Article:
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Jail celebrates 15th anniversary
by Reggie Ross, Staff Writer
Apr 21, 2014 | 126 views | 0 0 comments | 46 46 recommendations | email to a friend | print
VAIDEN -- The Carroll-Montgomery Regional Correctional Facility celebrated a milestone this week as the staff marks its 15th year of operation.

The official groundbreaking of the correctional facility took place in the spring of 1999 in Vaiden, after several years of seeking options for improved local facilities. In the search for a solution, both Carroll and Montgomery counties found each other and began a partnership that produced the Carroll Montgomery Regional Correctional Facility (CMRCF).

Today, the CMRCF is recognized as one of the best correctional facilities in the area and houses close to 300 inmates. To prove it, the facility received exceptional scores five years straight in the American Correctional Association (ACA) audit.

According to Carroll County Sheriff Jerry Carver, the jail received perfect scores on mandatory and non-mandatory criteria concerning the facility.

"The jail is in excellent condition, and we've kept everything there up to date," Carver said. "The warden, administrators and officers have done an outstanding job there."

Six employees, who have been employed at the facility for the past 15 years, were honored with certificates, according to Warden Arther Smith.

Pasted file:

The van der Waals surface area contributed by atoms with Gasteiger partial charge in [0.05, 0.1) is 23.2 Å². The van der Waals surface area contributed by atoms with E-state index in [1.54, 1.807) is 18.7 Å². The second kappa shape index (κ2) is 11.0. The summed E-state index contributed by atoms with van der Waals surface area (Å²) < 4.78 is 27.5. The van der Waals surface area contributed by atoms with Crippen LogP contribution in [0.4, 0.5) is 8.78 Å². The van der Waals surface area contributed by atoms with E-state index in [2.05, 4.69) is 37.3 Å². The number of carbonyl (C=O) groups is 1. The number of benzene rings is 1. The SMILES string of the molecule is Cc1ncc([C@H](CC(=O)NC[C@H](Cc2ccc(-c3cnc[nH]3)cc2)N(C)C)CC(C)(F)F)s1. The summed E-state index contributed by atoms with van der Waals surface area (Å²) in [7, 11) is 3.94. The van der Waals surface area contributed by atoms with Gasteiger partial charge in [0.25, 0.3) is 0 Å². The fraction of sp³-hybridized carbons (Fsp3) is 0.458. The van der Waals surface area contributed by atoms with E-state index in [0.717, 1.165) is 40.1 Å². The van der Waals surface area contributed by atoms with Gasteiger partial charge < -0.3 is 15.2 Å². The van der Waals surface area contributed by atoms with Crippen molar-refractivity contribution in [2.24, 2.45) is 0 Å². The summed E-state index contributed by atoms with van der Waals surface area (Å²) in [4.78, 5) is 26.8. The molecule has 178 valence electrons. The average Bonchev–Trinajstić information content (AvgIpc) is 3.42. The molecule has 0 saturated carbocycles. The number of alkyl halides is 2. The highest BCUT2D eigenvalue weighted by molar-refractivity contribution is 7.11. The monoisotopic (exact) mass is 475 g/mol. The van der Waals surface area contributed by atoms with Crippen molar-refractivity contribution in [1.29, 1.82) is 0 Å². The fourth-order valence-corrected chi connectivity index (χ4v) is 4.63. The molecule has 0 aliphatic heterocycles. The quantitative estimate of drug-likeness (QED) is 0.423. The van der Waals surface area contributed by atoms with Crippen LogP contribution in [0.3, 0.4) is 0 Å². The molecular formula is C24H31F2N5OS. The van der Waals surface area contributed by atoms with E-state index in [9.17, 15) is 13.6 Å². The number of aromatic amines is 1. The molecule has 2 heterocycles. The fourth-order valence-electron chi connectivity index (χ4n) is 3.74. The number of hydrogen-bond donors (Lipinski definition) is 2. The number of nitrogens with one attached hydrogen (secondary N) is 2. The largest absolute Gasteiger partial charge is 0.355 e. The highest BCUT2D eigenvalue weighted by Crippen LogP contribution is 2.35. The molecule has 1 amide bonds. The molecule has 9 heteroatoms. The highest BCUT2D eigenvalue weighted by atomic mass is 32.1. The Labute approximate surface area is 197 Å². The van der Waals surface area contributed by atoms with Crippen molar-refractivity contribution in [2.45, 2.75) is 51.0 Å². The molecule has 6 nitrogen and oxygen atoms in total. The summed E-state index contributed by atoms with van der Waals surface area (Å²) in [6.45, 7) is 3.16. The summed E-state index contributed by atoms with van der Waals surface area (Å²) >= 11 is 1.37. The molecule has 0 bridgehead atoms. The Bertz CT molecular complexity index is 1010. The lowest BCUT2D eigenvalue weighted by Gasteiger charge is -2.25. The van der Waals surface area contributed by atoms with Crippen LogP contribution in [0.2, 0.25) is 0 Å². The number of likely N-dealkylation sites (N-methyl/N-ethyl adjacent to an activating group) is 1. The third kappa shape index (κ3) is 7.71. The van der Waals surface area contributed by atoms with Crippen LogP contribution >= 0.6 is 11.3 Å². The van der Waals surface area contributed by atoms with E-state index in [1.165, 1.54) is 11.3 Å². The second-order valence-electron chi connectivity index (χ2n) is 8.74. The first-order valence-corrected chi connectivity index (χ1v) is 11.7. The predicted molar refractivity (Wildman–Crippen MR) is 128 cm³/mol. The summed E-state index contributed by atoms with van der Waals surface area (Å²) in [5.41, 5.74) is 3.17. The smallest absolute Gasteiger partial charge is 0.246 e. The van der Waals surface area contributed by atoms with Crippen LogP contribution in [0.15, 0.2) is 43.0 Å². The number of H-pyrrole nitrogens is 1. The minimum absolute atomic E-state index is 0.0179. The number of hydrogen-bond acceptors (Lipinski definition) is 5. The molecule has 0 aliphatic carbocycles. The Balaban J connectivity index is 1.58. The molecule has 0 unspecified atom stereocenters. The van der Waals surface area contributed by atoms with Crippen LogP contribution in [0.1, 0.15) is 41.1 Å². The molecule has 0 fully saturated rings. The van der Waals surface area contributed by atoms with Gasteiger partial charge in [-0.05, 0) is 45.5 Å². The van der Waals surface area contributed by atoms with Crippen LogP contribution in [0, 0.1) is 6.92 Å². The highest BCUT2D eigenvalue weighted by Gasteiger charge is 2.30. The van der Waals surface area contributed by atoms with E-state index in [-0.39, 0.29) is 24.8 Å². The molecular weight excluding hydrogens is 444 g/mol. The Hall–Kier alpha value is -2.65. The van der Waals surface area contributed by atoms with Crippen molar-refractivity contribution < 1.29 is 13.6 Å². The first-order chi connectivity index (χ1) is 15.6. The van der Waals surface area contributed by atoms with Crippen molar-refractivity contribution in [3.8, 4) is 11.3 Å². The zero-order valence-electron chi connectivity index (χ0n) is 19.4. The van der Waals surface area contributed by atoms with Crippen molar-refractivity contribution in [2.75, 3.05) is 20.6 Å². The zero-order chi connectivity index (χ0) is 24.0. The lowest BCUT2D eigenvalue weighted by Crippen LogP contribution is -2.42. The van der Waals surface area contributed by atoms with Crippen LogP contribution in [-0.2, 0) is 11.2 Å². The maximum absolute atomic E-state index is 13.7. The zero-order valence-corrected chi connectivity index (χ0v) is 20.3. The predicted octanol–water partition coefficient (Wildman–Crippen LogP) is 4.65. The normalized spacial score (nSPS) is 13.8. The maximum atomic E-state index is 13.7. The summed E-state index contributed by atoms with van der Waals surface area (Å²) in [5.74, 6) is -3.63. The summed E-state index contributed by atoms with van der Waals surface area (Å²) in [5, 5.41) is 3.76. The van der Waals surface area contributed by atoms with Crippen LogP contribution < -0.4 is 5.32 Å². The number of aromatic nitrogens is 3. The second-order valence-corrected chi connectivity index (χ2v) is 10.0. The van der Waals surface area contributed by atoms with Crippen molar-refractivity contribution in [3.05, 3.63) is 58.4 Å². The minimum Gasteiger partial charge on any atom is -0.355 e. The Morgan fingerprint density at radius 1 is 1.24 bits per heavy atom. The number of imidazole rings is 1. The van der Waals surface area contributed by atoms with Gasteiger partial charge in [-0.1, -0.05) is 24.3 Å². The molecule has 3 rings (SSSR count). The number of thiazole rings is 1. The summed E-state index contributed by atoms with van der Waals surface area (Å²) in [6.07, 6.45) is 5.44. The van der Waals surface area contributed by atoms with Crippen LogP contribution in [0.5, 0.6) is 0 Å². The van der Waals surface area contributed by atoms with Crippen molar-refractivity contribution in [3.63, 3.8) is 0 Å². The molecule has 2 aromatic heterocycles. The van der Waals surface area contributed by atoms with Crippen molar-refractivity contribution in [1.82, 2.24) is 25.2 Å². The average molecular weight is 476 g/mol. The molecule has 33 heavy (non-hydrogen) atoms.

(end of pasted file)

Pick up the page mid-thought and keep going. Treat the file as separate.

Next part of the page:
Those honored for 15 years of service were Murtis Cobbins, Virginia Purnell, Vicky Noah, Mary Bryant, Beth Wiggins, and Betty Jean Johnson.

"We've receive the high scores because of the staff we have here," Smith said. "This facility means a lot to the community and the surrounding areas."

The facility is an Adult Median Custody male institution. Female offenders in Carroll and Montgomery counties are housed in the Grenada County Jail. The CMRCF housing has a dormitory, two man cells and single cells.

The facility is supported by a central kitchen, laundry, medical programs and physical plant maintenance area. Over the years, the facility provided Adult Basic Education and GED classes and vocational skills that are taught through Building Trades classes, and according to Smith, it has added drug and alcohol programs, approved through the Mississippi Department of Corrections.

"We had our litter program established recently and our joint county work program assists both Carroll and Montgomery counties," Smith said. "Most importantly, the facility is self-funded and runs through the housing of state and local inmates."
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